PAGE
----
Whether you love Christianity or abhor it, the title of today’s post might just cause you to sit back and go “huh?”
Let’s face it, most faith’s like to promote all that their God can do and Christianity is no different.
The Gospels, four books focusing on the life, death, and resurrection of Christ, are filled with stories of the lame walking, the blind given sight, and the dead rising from their graves.
The narrative is full of teaching and correction but underneath those lessons rises an unrelenting hope of which these miracles give a taste.
However, even as early as the first chapter of Mark, Jesus is revealed as moving onward to other cities while people who were sick and in need remained in their brokenness while he moved forward.
In other words, sometimes, Jesus left them crippled.
How do you reconcile a God who is proclaimed to be just, who is proclaimed to be loving, who is proclaimed under so many attributes that we equate with pure “goodness” with a God who would leave people in their brokenness?
A lot of it comes down to perspective.
In today’s society we are used to instant gratification. The idea that with a push of button, the dialing of a number, or the sending of a text things will get down. With our instant rewards and results it has become easy to forget that not every event, every desire, and every process can or should be instantaneous.
Instant gratification is wonderful when you’re making coffee but with some things our bodies, hearts, and minds were not designed to take the stress and trauma of instant reward or change. With areas as difficult as change, growth, or in some cases healing, the time it takes for these journeys to unfold is often a necessary part of the process and rushing through steps or even looking for ways to jump ahead can result in devastating effects.
Sometimes, we are left in circumstances due to the consequences of either our own or another’s actions. These situations tend to make people frustrated as words like “personal rights” and “injustice” tend to come into play. All to often, we compliment our lament over these situations by crying out accusations or wounded cries to a God that doesn’t seem present but, again, perspective.
Like children, we often wish to be left alone in our actions, without rules or structure in place that would limit our freedom or threaten our individual control. We fight for our rights. Yet, when things go wrong, we use it as proof that God doesn’t care or exist because how could a loving God let such things happen? Sadly, like children, we haven’t grasped that it can’t be both ways. God is not a toy to control or a machine whose instructions can be modified or inputted whenver our desires change, He is omnipotent and omniscient. It is in his grace that he allows us to reap the consequences of our actions, no matter how painful, for the benefit.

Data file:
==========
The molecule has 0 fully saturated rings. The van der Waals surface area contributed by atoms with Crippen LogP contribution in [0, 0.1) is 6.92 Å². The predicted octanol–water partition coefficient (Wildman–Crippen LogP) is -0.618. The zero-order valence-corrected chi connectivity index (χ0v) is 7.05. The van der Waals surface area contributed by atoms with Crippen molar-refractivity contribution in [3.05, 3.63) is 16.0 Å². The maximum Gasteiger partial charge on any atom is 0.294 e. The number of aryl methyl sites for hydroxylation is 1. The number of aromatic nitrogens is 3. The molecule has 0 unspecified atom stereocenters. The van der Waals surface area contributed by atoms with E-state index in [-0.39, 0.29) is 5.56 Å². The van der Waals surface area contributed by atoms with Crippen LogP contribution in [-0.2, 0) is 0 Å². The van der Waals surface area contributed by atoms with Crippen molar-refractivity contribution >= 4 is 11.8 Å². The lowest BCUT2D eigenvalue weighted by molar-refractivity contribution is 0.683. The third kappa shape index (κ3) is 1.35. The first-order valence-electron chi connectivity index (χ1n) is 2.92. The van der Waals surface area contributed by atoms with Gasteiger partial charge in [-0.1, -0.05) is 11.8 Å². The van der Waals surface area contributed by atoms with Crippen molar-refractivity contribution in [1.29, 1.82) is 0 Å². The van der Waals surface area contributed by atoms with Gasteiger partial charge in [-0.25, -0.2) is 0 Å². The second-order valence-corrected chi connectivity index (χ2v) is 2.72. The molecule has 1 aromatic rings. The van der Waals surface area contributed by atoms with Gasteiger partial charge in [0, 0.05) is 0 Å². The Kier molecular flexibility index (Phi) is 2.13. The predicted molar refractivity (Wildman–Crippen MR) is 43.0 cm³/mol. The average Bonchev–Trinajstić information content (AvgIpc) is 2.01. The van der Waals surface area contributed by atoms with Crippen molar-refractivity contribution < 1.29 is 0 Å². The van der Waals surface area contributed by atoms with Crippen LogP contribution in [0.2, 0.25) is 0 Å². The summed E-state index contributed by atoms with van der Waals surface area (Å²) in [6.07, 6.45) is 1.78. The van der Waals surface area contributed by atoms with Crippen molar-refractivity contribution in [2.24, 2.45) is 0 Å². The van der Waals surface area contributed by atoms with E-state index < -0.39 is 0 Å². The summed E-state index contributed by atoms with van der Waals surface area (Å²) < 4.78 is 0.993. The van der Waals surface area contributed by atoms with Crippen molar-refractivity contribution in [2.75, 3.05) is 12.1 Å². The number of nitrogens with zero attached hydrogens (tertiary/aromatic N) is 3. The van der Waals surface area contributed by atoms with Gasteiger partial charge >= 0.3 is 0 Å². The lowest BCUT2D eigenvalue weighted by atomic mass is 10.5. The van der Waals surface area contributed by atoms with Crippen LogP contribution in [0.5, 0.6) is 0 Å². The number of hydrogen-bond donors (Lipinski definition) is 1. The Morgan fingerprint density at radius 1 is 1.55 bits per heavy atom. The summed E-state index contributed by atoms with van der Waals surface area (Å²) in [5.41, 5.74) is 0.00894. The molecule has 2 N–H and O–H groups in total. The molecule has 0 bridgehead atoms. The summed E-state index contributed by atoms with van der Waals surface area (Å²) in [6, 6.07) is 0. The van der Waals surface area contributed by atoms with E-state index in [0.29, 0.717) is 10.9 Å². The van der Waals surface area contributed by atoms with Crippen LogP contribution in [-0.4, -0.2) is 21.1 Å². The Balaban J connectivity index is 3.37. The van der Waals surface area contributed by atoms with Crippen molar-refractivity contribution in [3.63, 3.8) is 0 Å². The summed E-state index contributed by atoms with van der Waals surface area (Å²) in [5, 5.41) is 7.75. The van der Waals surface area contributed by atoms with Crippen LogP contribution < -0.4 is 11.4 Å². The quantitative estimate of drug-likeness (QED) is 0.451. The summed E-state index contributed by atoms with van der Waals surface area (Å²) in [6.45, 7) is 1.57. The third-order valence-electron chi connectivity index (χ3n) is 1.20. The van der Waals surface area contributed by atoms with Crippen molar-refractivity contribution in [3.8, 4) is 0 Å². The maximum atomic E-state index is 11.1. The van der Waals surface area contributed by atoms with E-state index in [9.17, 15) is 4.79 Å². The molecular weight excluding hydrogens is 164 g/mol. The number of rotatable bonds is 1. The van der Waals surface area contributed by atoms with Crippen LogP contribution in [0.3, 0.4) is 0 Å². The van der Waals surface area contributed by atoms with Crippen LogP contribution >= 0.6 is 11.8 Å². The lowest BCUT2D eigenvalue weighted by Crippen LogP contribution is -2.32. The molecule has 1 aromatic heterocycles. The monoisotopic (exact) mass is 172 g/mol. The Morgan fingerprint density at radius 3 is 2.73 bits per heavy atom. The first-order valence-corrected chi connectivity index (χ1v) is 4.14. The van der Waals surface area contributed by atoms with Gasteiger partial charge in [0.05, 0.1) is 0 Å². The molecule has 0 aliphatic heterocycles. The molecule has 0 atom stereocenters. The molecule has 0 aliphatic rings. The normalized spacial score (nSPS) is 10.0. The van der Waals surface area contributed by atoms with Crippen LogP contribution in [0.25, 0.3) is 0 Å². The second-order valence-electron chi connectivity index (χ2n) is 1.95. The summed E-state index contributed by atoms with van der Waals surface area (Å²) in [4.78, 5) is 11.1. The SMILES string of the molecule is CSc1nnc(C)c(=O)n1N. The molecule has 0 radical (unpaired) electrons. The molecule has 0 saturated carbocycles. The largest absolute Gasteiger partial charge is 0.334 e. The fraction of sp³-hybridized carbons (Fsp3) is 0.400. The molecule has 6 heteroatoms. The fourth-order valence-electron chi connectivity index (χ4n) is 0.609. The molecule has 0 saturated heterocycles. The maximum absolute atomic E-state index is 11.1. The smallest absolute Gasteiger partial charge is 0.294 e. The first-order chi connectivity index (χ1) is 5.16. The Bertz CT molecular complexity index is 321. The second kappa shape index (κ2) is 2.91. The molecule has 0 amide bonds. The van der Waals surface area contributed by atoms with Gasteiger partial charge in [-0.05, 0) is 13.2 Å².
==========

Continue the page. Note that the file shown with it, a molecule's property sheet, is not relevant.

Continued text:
What kind of world would we live in if consequences no longer existed? If death was the only irrevocable outcome would anyone respect one another, would anyone strive to change? Would it be more likely that individuals would be overcome by personal pleasure and that greater injustice would actually exist. Without consequences there is no motive to change, grow, or improve like it or not, humanity simply hasn’t reached a place where we can overcome the defaults to our behaviour without the help of something greater than ourselves.
Another, even less popular aspect to consider, is that sometimes the stories we’ve been given. It also grates upon human sensibilities that, perhaps, we were called to lives which were not free of challenge and pain. Pain is either repulsive or something to be mastered, the idea that it could have purpose in our life’s narratives is foreign to our clean worlds. But, does that discredit the notion? Are health and wellness religions with their cries to have more faith and you shall be healed correct or is there perhaps another way?
. . . and Jesus left them crippled . . .
In some ways, I wish that sentence was actually in scripture. The idea of remaining “less than” is galling in our society. Perfection is our goal, productivity is our mantra.
What if having a disability didn’t mean less than? What if disability was actually a part of the human narrative?
Let’s see if I can make this coherent.
In the older days of less political correctness it was perfectly acceptable to refer to an individual as an invalid.
Look at that word in valid. The very word belies society’s view that to have a disability: emotional, mental , or physical is to be less than, to be lacking in some fundamental human way, to be invalidated in your existence and/or identity as a normal, human being.
Disability, on the other hand, implies a lack of ability, which when we consider in more detail, is something every single human being can admit to possessing.
Yep, I said it, we’re all disabled.
No one is completely self-sufficient in every, single thing. there are always areas in which we need assistance and the support of our communities. It’s how we’re wired, it’s what makes us human.
My disability is physical.
However, I believe, it’s just as much of a disability to be unable to listen to those speaking, not due to deafness of the ears but of the heart.
Yes, formal disabilities may require more help and I applaud the procedures and aids which have been put in place to help those who struggle to find space within a society that strives for average. Don’t get me wrong, I will be equally grateful when the day comes where I don’t have to plan my to-do list around accessible buildings.
But, what would a paradigm shift like this do to those who were suffering?
What would it mean to recognize our innate humanness not as a weakness but as a difference to be embraced?
What would it do to our understanding of God, if disabilities weren’t viewed as God uncaring distance but as a carefully orchestrated plan which we can’t fully comprehend?
How would we change? How would we respond?